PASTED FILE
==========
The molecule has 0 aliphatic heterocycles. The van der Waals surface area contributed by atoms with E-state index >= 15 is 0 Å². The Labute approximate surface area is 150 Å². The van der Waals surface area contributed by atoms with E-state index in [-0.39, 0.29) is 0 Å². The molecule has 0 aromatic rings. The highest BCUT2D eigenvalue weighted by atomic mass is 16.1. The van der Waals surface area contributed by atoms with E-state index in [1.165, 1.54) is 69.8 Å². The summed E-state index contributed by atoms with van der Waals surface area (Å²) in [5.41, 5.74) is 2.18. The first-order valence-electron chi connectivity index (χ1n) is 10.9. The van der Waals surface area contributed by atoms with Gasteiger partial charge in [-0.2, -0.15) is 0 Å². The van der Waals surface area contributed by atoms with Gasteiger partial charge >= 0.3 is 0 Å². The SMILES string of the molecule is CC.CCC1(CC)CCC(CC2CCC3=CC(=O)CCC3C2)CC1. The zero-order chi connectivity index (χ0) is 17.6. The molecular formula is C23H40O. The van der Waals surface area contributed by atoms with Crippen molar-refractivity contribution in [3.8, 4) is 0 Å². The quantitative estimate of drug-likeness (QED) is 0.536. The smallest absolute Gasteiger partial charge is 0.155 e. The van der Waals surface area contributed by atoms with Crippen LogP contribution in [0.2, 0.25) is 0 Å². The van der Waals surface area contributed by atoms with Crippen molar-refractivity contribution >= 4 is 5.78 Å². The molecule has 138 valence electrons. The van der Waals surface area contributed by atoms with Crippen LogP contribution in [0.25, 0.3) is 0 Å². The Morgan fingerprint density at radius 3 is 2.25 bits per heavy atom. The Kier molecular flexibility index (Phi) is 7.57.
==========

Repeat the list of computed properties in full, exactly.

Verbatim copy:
The molecule has 0 aliphatic heterocycles. The van der Waals surface area contributed by atoms with E-state index >= 15 is 0 Å². The Labute approximate surface area is 150 Å². The van der Waals surface area contributed by atoms with E-state index in [-0.39, 0.29) is 0 Å². The molecule has 0 aromatic rings. The highest BCUT2D eigenvalue weighted by atomic mass is 16.1. The van der Waals surface area contributed by atoms with E-state index in [1.165, 1.54) is 69.8 Å². The summed E-state index contributed by atoms with van der Waals surface area (Å²) in [5.41, 5.74) is 2.18. The first-order valence-electron chi connectivity index (χ1n) is 10.9. The van der Waals surface area contributed by atoms with Gasteiger partial charge in [-0.2, -0.15) is 0 Å². The van der Waals surface area contributed by atoms with Gasteiger partial charge >= 0.3 is 0 Å². The SMILES string of the molecule is CC.CCC1(CC)CCC(CC2CCC3=CC(=O)CCC3C2)CC1. The zero-order chi connectivity index (χ0) is 17.6. The molecular formula is C23H40O. The van der Waals surface area contributed by atoms with Crippen molar-refractivity contribution in [3.8, 4) is 0 Å². The quantitative estimate of drug-likeness (QED) is 0.536. The smallest absolute Gasteiger partial charge is 0.155 e. The van der Waals surface area contributed by atoms with Crippen LogP contribution in [0.2, 0.25) is 0 Å². The van der Waals surface area contributed by atoms with Crippen molar-refractivity contribution >= 4 is 5.78 Å². The molecule has 138 valence electrons. The van der Waals surface area contributed by atoms with Crippen LogP contribution in [0.25, 0.3) is 0 Å². The Morgan fingerprint density at radius 3 is 2.25 bits per heavy atom. The Kier molecular flexibility index (Phi) is 7.57.